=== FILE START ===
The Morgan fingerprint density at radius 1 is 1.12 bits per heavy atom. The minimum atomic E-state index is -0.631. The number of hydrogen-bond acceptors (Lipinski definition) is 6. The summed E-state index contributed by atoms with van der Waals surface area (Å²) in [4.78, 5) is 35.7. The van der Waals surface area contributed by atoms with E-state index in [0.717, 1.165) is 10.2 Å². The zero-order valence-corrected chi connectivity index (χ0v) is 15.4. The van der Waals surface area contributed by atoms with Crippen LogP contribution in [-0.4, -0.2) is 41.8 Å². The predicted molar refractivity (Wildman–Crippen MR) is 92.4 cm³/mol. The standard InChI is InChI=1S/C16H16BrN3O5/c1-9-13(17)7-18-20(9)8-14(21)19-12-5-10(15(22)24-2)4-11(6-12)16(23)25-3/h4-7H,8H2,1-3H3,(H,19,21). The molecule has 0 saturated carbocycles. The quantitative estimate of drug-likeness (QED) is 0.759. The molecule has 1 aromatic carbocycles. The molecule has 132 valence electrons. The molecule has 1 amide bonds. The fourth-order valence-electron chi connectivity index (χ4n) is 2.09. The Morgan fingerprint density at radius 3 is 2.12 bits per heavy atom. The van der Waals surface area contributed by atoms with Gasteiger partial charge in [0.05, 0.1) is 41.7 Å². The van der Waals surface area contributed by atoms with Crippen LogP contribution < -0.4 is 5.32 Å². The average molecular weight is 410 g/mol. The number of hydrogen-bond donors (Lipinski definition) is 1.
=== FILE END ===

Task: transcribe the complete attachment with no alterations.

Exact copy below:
The Morgan fingerprint density at radius 1 is 1.12 bits per heavy atom. The minimum atomic E-state index is -0.631. The number of hydrogen-bond acceptors (Lipinski definition) is 6. The summed E-state index contributed by atoms with van der Waals surface area (Å²) in [4.78, 5) is 35.7. The van der Waals surface area contributed by atoms with E-state index in [0.717, 1.165) is 10.2 Å². The zero-order valence-corrected chi connectivity index (χ0v) is 15.4. The van der Waals surface area contributed by atoms with Crippen LogP contribution in [-0.4, -0.2) is 41.8 Å². The predicted molar refractivity (Wildman–Crippen MR) is 92.4 cm³/mol. The standard InChI is InChI=1S/C16H16BrN3O5/c1-9-13(17)7-18-20(9)8-14(21)19-12-5-10(15(22)24-2)4-11(6-12)16(23)25-3/h4-7H,8H2,1-3H3,(H,19,21). The molecule has 0 saturated carbocycles. The quantitative estimate of drug-likeness (QED) is 0.759. The molecule has 1 aromatic carbocycles. The molecule has 132 valence electrons. The molecule has 1 amide bonds. The fourth-order valence-electron chi connectivity index (χ4n) is 2.09. The Morgan fingerprint density at radius 3 is 2.12 bits per heavy atom. The van der Waals surface area contributed by atoms with Gasteiger partial charge in [0.05, 0.1) is 41.7 Å². The van der Waals surface area contributed by atoms with Crippen LogP contribution < -0.4 is 5.32 Å². The average molecular weight is 410 g/mol. The number of hydrogen-bond donors (Lipinski definition) is 1.